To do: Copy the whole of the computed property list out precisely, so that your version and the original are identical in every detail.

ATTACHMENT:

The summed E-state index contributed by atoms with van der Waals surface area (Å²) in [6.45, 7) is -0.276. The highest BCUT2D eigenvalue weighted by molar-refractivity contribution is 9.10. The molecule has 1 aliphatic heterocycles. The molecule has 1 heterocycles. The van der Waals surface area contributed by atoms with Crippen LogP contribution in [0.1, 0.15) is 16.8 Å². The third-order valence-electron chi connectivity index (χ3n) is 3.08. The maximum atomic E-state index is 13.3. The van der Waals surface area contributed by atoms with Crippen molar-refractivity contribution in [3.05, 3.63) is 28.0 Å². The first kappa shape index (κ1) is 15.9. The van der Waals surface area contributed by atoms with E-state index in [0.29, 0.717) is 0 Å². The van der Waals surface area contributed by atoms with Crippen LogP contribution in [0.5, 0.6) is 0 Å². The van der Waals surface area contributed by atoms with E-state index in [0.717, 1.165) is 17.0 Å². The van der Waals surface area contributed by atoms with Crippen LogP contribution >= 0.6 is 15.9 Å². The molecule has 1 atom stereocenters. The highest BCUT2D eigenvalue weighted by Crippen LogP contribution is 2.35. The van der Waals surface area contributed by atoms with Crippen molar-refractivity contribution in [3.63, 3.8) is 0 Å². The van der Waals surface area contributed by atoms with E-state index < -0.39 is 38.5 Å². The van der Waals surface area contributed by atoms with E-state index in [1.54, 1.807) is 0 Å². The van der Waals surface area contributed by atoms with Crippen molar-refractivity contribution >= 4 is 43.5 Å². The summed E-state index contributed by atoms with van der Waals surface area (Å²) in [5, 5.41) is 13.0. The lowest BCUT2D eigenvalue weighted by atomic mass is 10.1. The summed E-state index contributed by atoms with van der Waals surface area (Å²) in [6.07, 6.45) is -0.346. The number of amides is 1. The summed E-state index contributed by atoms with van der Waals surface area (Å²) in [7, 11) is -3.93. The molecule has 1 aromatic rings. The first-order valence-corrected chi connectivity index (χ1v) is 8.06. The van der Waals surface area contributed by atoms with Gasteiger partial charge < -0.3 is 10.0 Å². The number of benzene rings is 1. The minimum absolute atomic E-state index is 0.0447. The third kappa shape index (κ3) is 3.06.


The summed E-state index contributed by atoms with van der Waals surface area (Å²) in [6.45, 7) is -0.276. The highest BCUT2D eigenvalue weighted by molar-refractivity contribution is 9.10. The molecule has 1 aliphatic heterocycles. The molecule has 1 heterocycles. The van der Waals surface area contributed by atoms with Crippen LogP contribution in [0.1, 0.15) is 16.8 Å². The third-order valence-electron chi connectivity index (χ3n) is 3.08. The maximum atomic E-state index is 13.3. The van der Waals surface area contributed by atoms with Crippen molar-refractivity contribution in [3.05, 3.63) is 28.0 Å². The first kappa shape index (κ1) is 15.9. The van der Waals surface area contributed by atoms with E-state index in [0.29, 0.717) is 0 Å². The van der Waals surface area contributed by atoms with Crippen LogP contribution in [0.5, 0.6) is 0 Å². The van der Waals surface area contributed by atoms with E-state index in [0.717, 1.165) is 17.0 Å². The van der Waals surface area contributed by atoms with Crippen LogP contribution >= 0.6 is 15.9 Å². The molecule has 1 atom stereocenters. The highest BCUT2D eigenvalue weighted by Crippen LogP contribution is 2.35. The van der Waals surface area contributed by atoms with Crippen molar-refractivity contribution in [3.63, 3.8) is 0 Å². The van der Waals surface area contributed by atoms with E-state index < -0.39 is 38.5 Å². The van der Waals surface area contributed by atoms with E-state index in [1.54, 1.807) is 0 Å². The van der Waals surface area contributed by atoms with Crippen molar-refractivity contribution >= 4 is 43.5 Å². The summed E-state index contributed by atoms with van der Waals surface area (Å²) in [5, 5.41) is 13.0. The lowest BCUT2D eigenvalue weighted by atomic mass is 10.1. The summed E-state index contributed by atoms with van der Waals surface area (Å²) in [6.07, 6.45) is -0.346. The number of amides is 1. The summed E-state index contributed by atoms with van der Waals surface area (Å²) in [7, 11) is -3.93. The molecule has 1 aromatic rings. The first-order valence-corrected chi connectivity index (χ1v) is 8.06. The van der Waals surface area contributed by atoms with Gasteiger partial charge < -0.3 is 10.0 Å². The number of benzene rings is 1. The minimum absolute atomic E-state index is 0.0447. The third kappa shape index (κ3) is 3.06.